LEARNING HOW TO WRITE Copyright 2004, Michael LaRocca
As a student of Spanish, my goal was to think in Spanish. Skip word-by-word translation so I'd have necessary speed to speak and listen. I know words in Spanish that I'd be hard pressed to translate. Usually profanity, I confess. Chingow!
For years my students here in China have studied grammar, and know it better than you or I. They read. They write. But speaking involves moving faster than that. In conversation, we don't have time to write it first and make sure it's all grammatically flawless, then read it aloud, perhaps after a bit of rehearsal.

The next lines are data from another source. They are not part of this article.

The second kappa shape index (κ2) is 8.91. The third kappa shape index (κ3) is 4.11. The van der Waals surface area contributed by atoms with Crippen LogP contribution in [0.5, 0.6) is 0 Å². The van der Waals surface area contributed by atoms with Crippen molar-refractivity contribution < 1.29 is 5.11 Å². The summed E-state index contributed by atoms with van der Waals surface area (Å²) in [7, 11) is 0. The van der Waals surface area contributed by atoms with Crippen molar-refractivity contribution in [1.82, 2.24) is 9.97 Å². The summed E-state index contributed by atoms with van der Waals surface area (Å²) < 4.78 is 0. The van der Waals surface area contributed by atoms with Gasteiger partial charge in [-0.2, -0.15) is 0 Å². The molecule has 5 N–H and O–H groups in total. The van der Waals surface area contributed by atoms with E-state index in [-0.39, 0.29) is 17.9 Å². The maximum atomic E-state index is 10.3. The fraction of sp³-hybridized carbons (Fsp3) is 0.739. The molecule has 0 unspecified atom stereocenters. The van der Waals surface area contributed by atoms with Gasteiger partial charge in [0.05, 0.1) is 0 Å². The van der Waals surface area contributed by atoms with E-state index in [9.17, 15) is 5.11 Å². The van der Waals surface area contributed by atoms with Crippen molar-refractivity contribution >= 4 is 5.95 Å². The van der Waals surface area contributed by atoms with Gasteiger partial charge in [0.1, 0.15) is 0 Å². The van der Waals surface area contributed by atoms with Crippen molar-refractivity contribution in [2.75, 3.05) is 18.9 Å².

So, I try to give them a chance to practice putting words together on fly, rules be damned. The rules they've internalized will kick in and keep them comprehensible, which will build their confidence in their ability to keep creating conversation that way.
This is not unlike what we go through as authors. First we study rulebooks, perhaps take some classes, and conclude just about everything we're is doing is wrong. So many rules to memorize. We might dread sitting down to write with all those constraints.
But really, it's not about memorizing rules at all. It's about internalizing rules, following them (or not if you prefer) without being consciously aware of what they are. They're there, but in background.
The story's what matters. You're supposed to be having fun, not "working." At least not during creation phase.